Glenn, VMFS is no more proprietary than NTFS. Yes, the specifications for NTFS are more available, but “proprietary” does not equal “not well documented.” As for the real meat of the article, NFS vs. VMFS isn’t a debate—it’s a decision, and an “and” decision at that. There are plenty of reasons to use either or both, depending upon the needs of the environment. Finally, as for “NFS allowing the array to go above and beyond what’s available in VAAI,” well that would be proprietary to the array, would it not? NFS itself, as you pointed out, is a standard. It would be an array vendor’s proprietary file system (like WAFL for NetApp) that allows the array vendor to do interesting things underneath NFS. This is not to say that these “interesting things” aren’t useful and valuable, but that’s not a function of NFS—that’s a function of the fact that NFS plays well with the array vendor’s functionality when block storage does not.


    Absolutely agreed! The fact that these SCSI commands are called “APIs” is at the root of the misperception around VAAI.


    I’ll once again remind everyone to be sure to provide full vendor disclosure with all comments, where applicable. Thanks!

  4. Glenn Sizemore’s avatar

    Great points all, and you hit the nail on the head it is often an “and” decision. Keep it up we were all better off when you blogged more.

    I apologies I omitted my full vendor disclosure, I work for NetApp baby!


  5. Andreas Peetz’s avatar

    Scott, I was not aware of that VAAI really only consists of already standardized SCSI commands. This is very interesting information and I totally agree with your conclusion that this is NOT an unfair way to gain a competitive advantage then.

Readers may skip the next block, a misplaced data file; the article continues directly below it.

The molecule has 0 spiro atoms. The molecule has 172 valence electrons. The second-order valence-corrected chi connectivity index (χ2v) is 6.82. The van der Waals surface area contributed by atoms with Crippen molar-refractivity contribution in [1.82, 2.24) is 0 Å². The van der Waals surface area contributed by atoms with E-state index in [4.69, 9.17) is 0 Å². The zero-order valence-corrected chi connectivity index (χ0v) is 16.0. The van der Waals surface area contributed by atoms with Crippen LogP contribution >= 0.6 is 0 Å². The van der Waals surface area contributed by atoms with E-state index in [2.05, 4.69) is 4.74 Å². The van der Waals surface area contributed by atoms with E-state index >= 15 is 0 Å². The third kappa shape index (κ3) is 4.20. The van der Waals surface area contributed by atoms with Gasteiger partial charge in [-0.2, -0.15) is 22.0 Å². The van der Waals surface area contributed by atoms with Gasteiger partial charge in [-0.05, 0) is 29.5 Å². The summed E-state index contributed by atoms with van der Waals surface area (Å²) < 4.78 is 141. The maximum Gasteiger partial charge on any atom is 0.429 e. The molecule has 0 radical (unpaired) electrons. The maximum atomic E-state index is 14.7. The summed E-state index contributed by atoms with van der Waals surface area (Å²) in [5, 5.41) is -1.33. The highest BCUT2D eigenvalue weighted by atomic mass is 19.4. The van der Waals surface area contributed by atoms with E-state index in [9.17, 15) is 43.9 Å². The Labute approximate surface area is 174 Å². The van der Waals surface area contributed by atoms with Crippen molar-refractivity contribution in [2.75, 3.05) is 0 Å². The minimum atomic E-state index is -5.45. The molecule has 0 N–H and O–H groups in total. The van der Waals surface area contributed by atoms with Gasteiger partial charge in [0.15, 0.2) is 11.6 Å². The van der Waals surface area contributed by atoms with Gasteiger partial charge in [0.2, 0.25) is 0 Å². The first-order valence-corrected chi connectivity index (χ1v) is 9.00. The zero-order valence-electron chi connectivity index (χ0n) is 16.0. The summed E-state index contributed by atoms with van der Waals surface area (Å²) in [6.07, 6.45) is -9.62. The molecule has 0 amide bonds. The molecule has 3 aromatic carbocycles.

However, I think, the real reason why Citrix and VMware do not come out with a VAAI equivalent is that they do not have a true cluster file system like VMware has with VMFS. And without that features like accelerated Storage VMotion and offloading of lock handling just do not make much sense.

    - Andreas

  6. slowe’s avatar

    Andreas, I personally don’t think that the presence or absence of a clustered file system really makes any difference. Using the EXTENDED COPY command (which is the command that supports hardware copy offload) would still provide benefits regardless of the presence of a clustered file system.

    Glenn, thanks for clarifying your affiliation—I appreciate it.

    Keep up the great comments everyone!

  7. Derek’s avatar

    Ya I was aware VAAI was just really SCSI commands (Opcode 0×83, 0×93 and one I forget), and would hope that MS adds support in Hyper-V 2012. The extended copy (0×83) would, as you point out, benefit any operating system doing large block copies. I figured one reason MS isn’t supporting yet is more would seem like MS is using a VMware feature and admitting Hyper-V could benefit from some VMware innovation.

  8. Kyle’s avatar

    Okay, I’ve been reading about and paying attention to VAAI for awhile now, before it was incorporated into version 4.1. Now here’s the gist, the original version required a plugin from your hardware vendor. Which basically took vmware’s proprietary advanced drive commands and a subset of the sbc-3 and converted them into that vendor’s internal commands.
    99% of the SAN vendors support SBC-3, but they also have their own lower level way of talking to the san, that has a bit more control, and just as fast.
    The new VAAI in 5.0 will fully support SBC-3 therefore all of the Storage vendors that support sbc-3 will be able to use VAAI.